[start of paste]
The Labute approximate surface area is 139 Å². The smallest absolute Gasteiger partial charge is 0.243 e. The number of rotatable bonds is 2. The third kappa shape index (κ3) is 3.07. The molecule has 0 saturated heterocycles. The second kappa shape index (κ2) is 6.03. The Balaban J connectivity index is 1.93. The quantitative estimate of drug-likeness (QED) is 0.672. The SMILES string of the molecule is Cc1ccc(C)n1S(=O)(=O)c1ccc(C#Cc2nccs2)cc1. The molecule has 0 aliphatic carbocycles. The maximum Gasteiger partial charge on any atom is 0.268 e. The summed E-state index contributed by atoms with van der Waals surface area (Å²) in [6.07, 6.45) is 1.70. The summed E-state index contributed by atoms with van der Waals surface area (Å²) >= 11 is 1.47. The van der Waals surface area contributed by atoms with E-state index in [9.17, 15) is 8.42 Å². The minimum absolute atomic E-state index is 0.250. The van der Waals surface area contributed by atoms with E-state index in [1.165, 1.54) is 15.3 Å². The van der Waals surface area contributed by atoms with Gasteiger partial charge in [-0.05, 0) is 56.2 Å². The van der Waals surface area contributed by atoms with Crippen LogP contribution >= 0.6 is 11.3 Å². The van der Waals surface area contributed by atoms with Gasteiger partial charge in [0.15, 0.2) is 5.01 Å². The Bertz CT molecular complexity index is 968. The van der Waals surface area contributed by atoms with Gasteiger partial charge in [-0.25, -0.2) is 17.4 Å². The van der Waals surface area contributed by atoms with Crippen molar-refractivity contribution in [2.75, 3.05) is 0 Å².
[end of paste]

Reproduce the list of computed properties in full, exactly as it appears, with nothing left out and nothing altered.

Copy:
The Labute approximate surface area is 139 Å². The smallest absolute Gasteiger partial charge is 0.243 e. The number of rotatable bonds is 2. The third kappa shape index (κ3) is 3.07. The molecule has 0 saturated heterocycles. The second kappa shape index (κ2) is 6.03. The Balaban J connectivity index is 1.93. The quantitative estimate of drug-likeness (QED) is 0.672. The SMILES string of the molecule is Cc1ccc(C)n1S(=O)(=O)c1ccc(C#Cc2nccs2)cc1. The molecule has 0 aliphatic carbocycles. The maximum Gasteiger partial charge on any atom is 0.268 e. The summed E-state index contributed by atoms with van der Waals surface area (Å²) in [6.07, 6.45) is 1.70. The summed E-state index contributed by atoms with van der Waals surface area (Å²) >= 11 is 1.47. The van der Waals surface area contributed by atoms with E-state index in [9.17, 15) is 8.42 Å². The minimum absolute atomic E-state index is 0.250. The van der Waals surface area contributed by atoms with E-state index in [1.165, 1.54) is 15.3 Å². The van der Waals surface area contributed by atoms with Gasteiger partial charge in [-0.05, 0) is 56.2 Å². The van der Waals surface area contributed by atoms with Crippen LogP contribution >= 0.6 is 11.3 Å². The van der Waals surface area contributed by atoms with Gasteiger partial charge in [0.15, 0.2) is 5.01 Å². The Bertz CT molecular complexity index is 968. The van der Waals surface area contributed by atoms with Gasteiger partial charge in [-0.25, -0.2) is 17.4 Å². The van der Waals surface area contributed by atoms with Crippen molar-refractivity contribution in [2.75, 3.05) is 0 Å².